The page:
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Is tropical milkweed bad for monarchs?

A milkweed plant is shown with striking bright orange petals with a fringe of red sepals.
Tropical milkweed blooms

With sobering news about monarch butterfly (Danaus plexippus) populations, many gardeners are intent on growing more habitat for these interesting creatures. One type of milkweed advertised to support monarchs—called tropical milkweed (Asclepias curassavica)—has a complex and likely negative impact on the butterflies.

Tropical milkweed

Tropical milkweed is thought to be native to the Caribbean and Central America. Evergreen in very warm climates like Florida, you can still grow this Zone 8-11 plant as a tender annual further north. This plant produces very attractive orange and blood-red flowers, whose closest lookalike is the native butterfly milkweed (Asclepias tuberosa). While originally intended as an ornamental plant, there is evidence tropical milkweed can escape and become a weed in suitable climates.

Pollinator groups such as the Xerces Society, as well as scientists who study monarchs are worried about several features of tropical milkweed. Unlike the invasive black swallow-wort vine (Vincetoxicum nigrum) that was in the news a few years ago, a monarch can fully complete its life cycle on a tropical milkweed. The plant is highly attractive to adult butterflies and provides ample food resources for caterpillars.

Monarch migration effects

A map of the U.S. showing fall and spring migration patterns for monarch butterflies. Arrows from the Midwest stretch all the way down towards central Mexico for fall.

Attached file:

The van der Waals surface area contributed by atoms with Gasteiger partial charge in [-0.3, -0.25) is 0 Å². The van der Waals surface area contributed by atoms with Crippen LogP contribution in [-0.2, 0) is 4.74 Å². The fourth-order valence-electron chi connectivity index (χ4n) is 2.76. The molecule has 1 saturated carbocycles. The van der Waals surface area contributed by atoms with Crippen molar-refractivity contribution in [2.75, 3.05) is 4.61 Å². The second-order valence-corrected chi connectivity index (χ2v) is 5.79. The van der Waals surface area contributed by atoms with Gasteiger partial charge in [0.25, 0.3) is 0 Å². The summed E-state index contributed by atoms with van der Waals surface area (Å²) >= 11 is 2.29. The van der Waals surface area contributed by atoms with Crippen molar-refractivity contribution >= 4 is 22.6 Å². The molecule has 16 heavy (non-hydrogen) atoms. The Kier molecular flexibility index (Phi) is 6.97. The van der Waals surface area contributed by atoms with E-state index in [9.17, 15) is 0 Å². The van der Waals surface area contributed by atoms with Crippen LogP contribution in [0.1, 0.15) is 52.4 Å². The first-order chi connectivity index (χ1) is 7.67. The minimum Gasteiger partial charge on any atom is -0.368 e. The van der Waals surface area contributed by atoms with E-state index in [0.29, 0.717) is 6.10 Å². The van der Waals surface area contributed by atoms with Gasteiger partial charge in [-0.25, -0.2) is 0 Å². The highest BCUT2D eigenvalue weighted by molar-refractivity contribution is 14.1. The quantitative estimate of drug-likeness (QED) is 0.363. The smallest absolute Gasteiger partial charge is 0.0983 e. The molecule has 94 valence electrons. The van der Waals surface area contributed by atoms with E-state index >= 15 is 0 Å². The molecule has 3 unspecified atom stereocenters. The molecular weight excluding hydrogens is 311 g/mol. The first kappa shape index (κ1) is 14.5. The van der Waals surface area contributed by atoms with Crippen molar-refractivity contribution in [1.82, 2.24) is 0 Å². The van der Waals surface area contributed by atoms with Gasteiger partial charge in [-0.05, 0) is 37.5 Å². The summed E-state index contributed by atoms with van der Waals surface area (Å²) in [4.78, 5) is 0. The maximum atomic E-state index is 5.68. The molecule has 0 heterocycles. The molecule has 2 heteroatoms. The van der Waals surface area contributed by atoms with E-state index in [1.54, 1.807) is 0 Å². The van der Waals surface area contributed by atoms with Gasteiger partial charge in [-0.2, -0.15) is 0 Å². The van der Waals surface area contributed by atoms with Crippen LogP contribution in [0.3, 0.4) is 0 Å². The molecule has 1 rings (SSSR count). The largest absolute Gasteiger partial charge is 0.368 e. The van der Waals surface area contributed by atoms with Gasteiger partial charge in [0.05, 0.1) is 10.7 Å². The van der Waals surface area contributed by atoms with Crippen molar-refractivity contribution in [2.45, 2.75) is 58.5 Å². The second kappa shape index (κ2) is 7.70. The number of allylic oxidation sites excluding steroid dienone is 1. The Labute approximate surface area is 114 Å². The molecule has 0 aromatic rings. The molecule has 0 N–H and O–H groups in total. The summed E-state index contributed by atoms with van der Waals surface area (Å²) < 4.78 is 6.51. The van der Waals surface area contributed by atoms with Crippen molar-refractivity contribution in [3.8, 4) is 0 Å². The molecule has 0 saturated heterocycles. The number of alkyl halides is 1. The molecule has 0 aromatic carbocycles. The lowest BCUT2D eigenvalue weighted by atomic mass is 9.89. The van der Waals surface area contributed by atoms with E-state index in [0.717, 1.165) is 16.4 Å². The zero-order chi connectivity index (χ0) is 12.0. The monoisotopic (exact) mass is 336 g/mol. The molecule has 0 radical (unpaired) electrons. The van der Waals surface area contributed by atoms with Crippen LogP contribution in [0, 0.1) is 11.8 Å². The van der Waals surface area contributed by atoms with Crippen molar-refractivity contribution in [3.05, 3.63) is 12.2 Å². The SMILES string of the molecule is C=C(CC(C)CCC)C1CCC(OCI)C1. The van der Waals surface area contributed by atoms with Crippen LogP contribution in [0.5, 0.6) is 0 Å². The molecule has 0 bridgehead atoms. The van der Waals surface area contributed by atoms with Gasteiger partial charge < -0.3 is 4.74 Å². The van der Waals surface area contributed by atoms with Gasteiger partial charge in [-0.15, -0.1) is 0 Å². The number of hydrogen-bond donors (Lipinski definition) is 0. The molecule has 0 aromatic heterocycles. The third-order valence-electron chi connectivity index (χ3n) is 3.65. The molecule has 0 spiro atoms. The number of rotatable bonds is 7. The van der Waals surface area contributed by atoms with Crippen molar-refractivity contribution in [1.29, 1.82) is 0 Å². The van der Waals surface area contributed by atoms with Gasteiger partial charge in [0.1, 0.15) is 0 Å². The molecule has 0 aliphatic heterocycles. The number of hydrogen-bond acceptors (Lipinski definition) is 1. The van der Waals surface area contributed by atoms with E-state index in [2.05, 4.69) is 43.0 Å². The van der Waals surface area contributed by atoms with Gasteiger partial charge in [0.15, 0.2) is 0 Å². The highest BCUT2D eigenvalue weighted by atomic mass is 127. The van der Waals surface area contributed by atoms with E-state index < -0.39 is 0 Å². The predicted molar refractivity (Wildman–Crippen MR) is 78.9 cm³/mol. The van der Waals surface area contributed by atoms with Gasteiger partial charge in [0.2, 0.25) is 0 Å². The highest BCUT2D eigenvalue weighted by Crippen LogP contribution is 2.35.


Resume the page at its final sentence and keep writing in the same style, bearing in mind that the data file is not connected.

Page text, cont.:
Migration patterns of the monarch butterfly. Courtesy: Axel Brunst, U.S. Fish and Wildlife Service

All this seems like it would be great for monarchs, but the reality is more complicated. Unlike most native milkweeds, tropical milkweed does not go dormant during the fall or winter. As long as it is warm outside, it will continue to chug along, attracting butterflies. While not completely understood, tropical milkweed is linked to monarchs ditching their normal fall migration to Mexico — one of the longest by any insect.

Minnesota’s monarchs move down to their overwintering sites in Mexico in only one generation. During this time, adults go through something called reproductive diapause. This fancy phrase just means their biology does not allow them to mate.

This makes sense, as the adult butterflies need every ounce of energy to make the journey. If tropical milkweed snaps them out of their diapause, they lay eggs instead and do not migrate further south.

This is a particular concern in places like Oklahoma, Texas, and Kansas, where tropical milkweed can last longer into the year. If a cold snap occurs, any eggs, adults or caterpillars on the tropical milkweed will not survive. This is exactly what happened in 2019, as Oklahoma scientists observed the aftermath firsthand. 

Disease concerns

A monarch butterfly is laying down on a table with wrinkled, deformed wings.
An adult monarch suffering from severe OE infection. Photo: Judy Gallagher (CC BY 2.0)

Another concern about tropical milkweed is indirectly related to migration. Tropical milkweed has a very high concentration of a plant chemical called cardenolides. Milkweeds produce this to repel animals which could feed on it. Monarchs use cardenolides and repurpose it to make themselves toxic to predators.

At high enough levels in the monarch’s body, cardenolides also seem to suppress a parasite called OE (Ophryocystis elektroscirrha). OE is spread by spores and can cause the adult monarch’s wings to become deformed. In severe cases, OE can cause death. A 2010 Emory University paper saw evidence that OE-infested monarchs may purposely lay eggs on higher toxin plants like tropical milkweeds. If their offspring happened to catch OE too—which was likely—then eating the tropical milkweed could help them survive.

Why would tropical milkweed be the bad guy if it is helping butterflies avoid death by OE? The real worry is that a monarch who is only “sort of” sick with OE can spread this damaging disease more widely than if it died.